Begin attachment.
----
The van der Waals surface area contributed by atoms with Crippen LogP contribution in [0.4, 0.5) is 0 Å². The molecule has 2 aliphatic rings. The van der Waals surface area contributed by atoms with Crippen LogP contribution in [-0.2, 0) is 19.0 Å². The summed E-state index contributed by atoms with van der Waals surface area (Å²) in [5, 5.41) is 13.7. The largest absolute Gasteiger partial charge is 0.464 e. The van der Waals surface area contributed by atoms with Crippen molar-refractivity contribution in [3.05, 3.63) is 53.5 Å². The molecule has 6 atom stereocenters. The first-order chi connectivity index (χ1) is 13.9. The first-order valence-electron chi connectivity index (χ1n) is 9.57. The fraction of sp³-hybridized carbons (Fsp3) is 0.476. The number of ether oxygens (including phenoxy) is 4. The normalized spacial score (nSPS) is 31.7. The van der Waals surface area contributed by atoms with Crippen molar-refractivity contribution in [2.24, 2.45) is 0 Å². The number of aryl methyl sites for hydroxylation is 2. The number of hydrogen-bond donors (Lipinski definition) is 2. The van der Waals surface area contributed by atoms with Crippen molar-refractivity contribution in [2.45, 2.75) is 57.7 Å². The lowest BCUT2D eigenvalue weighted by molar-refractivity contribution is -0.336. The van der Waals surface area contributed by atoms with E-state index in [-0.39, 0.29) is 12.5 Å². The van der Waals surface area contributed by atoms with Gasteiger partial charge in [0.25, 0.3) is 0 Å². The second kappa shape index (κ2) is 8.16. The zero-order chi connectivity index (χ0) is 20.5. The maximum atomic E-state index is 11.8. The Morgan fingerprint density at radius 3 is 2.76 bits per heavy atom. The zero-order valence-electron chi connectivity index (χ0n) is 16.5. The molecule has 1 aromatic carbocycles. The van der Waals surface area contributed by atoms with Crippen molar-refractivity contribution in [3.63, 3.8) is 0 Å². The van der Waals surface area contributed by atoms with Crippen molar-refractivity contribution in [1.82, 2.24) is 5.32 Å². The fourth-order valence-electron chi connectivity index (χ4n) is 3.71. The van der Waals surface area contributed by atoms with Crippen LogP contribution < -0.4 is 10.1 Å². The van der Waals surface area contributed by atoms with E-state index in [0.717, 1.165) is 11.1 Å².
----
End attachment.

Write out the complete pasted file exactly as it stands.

The van der Waals surface area contributed by atoms with Crippen LogP contribution in [0.4, 0.5) is 0 Å². The molecule has 2 aliphatic rings. The van der Waals surface area contributed by atoms with Crippen LogP contribution in [-0.2, 0) is 19.0 Å². The summed E-state index contributed by atoms with van der Waals surface area (Å²) in [5, 5.41) is 13.7. The largest absolute Gasteiger partial charge is 0.464 e. The van der Waals surface area contributed by atoms with Crippen molar-refractivity contribution in [3.05, 3.63) is 53.5 Å². The molecule has 6 atom stereocenters. The first-order chi connectivity index (χ1) is 13.9. The first-order valence-electron chi connectivity index (χ1n) is 9.57. The fraction of sp³-hybridized carbons (Fsp3) is 0.476. The number of ether oxygens (including phenoxy) is 4. The normalized spacial score (nSPS) is 31.7. The van der Waals surface area contributed by atoms with Crippen molar-refractivity contribution in [2.24, 2.45) is 0 Å². The number of aryl methyl sites for hydroxylation is 2. The number of hydrogen-bond donors (Lipinski definition) is 2. The van der Waals surface area contributed by atoms with Crippen molar-refractivity contribution in [2.45, 2.75) is 57.7 Å². The lowest BCUT2D eigenvalue weighted by molar-refractivity contribution is -0.336. The van der Waals surface area contributed by atoms with E-state index in [-0.39, 0.29) is 12.5 Å². The van der Waals surface area contributed by atoms with Gasteiger partial charge in [0.25, 0.3) is 0 Å². The second kappa shape index (κ2) is 8.16. The zero-order chi connectivity index (χ0) is 20.5. The maximum atomic E-state index is 11.8. The Morgan fingerprint density at radius 3 is 2.76 bits per heavy atom. The zero-order valence-electron chi connectivity index (χ0n) is 16.5. The molecule has 1 aromatic carbocycles. The van der Waals surface area contributed by atoms with Crippen molar-refractivity contribution in [3.63, 3.8) is 0 Å². The van der Waals surface area contributed by atoms with Crippen molar-refractivity contribution in [1.82, 2.24) is 5.32 Å². The fourth-order valence-electron chi connectivity index (χ4n) is 3.71. The van der Waals surface area contributed by atoms with Crippen LogP contribution < -0.4 is 10.1 Å². The van der Waals surface area contributed by atoms with E-state index in [0.717, 1.165) is 11.1 Å².